40 countries, excluding the U.S., China, and India, vowed to “phase down” rather than “phase out” coal. Further, 450 financial organisations agreed to shift to clean technology (including renewable energy) in efforts to remove funding from fossil fuels.
However, no clear protocols or monitoring systems are set to reach these goals. There’s also no clear definition for what net-zero emissions mean. But, if these long-term targets are followed as pledged, global temperature rise can be held to 1.8℃, according to independent analysts from the Climate Action Tracker (CAT) organization.
What usually is discussed at COP?
It discusses certain partnerships – like the Paris Agreement – that focuses on,
- They are reducing greenhouse gases and achieving net-zero targets in the second half of the century.
- Urges the developed countries to support the developing countries with funds starting from $100bn every year, from 2020.
- Nations need to revise their goals to cut down carbon by 2020 for the year 2030.
Nationally Determined Contributions (NBCs) – Here, people can choose the strategy and pledge. The progress will be assessed every five years from 2023.
Why is COP 27 important?
The motive is quite clear – To reduce the emissions by 2030 and have an excellent opportunity to control global warming to 1.5 degrees Celsius. COP 27 is the stage where the leader can put forth their climate pledge and have a collective approach towards climate change.
This meeting would help nations to revise Paris Agreement, and communicate long-term strategies (LTSs) to achieve zero emissions. The negotiators at COP 27 can conclude the countries leading and those lagging behind their pledges in the Paris Agreement.
It holds significance as we all know that NDCs are inadequate. This ratchet mechanism strives to keep nations accountable by bringing them to the table every five years with new commitments that urge NDC to revise their plans and lower the Paris goals into more achievable goals.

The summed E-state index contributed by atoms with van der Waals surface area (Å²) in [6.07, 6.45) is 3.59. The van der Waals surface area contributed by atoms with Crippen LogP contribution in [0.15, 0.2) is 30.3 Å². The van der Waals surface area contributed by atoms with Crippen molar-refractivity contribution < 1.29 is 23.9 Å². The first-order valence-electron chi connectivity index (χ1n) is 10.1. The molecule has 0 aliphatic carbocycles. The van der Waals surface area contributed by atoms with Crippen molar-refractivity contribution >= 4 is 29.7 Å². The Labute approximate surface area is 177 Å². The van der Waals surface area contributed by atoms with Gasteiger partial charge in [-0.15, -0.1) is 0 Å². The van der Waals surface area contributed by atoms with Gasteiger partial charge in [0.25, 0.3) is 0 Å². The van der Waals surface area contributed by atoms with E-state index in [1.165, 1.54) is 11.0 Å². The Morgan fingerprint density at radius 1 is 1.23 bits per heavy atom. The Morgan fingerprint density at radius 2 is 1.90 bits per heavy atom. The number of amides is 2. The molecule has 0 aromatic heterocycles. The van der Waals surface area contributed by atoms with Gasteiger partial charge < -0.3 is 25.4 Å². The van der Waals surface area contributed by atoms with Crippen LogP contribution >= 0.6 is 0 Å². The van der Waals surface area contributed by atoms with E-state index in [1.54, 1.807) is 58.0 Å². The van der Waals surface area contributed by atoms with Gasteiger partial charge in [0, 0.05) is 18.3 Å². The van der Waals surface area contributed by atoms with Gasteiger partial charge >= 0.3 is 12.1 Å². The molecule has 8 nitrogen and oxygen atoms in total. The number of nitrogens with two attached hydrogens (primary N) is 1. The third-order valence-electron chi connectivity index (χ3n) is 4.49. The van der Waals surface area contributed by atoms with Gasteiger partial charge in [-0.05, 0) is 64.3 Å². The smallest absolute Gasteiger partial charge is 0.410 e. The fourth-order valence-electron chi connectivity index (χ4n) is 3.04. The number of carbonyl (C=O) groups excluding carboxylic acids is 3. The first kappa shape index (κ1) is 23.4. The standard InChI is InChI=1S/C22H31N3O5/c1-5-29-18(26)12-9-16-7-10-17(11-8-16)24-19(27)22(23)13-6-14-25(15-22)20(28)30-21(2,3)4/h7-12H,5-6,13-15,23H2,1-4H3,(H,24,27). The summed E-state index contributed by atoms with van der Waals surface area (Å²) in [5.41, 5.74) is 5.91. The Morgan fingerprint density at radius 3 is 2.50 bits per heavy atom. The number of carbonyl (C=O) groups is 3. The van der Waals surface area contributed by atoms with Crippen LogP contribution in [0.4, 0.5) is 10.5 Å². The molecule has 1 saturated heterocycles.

Beginner’s glossary list to COP 27
Every industry includes many acronyms and buzzwords that can be pretty difficult to interpret and understand. Let’s look into the COP 27 glossary of the most frequently used terms that you might come across.
It is the 27th conference of the nations and other parties. It aims to bring world leaders to the table, with the sole purpose of reducing carbon emissions to safe levels and controlling global warming temperatures. COPs helped to frame the Kyoto Protocol, the concept of the 2-degree warming limit and the famous Paris Agreement.
Paris Agreement is the agreement made between the world’s countries at COP 21. They unitedly agreed to limit the global warming temperature to 2 degrees Celsius, addition to pre-industrial levels, intending to keep it at 1.5 degrees Celcius as much as possible.
Theoretically, ‘Pre-industrial levels mean any period before the start of the industrial revolution. According to the IPCC, the pre-industrial period is referred to the time between 1850-1900 to calculate the global warming temperature rise.
1.5° C pathway
The strategic plan aims to consistently maintain the warming temperature rise by 1.5 degrees Celcius above preindustrial levels by 2100. Climate researchers have stated that this would be the maximum safe level rise in temperature. Every sector and industry is factored to consistently follow this pathway.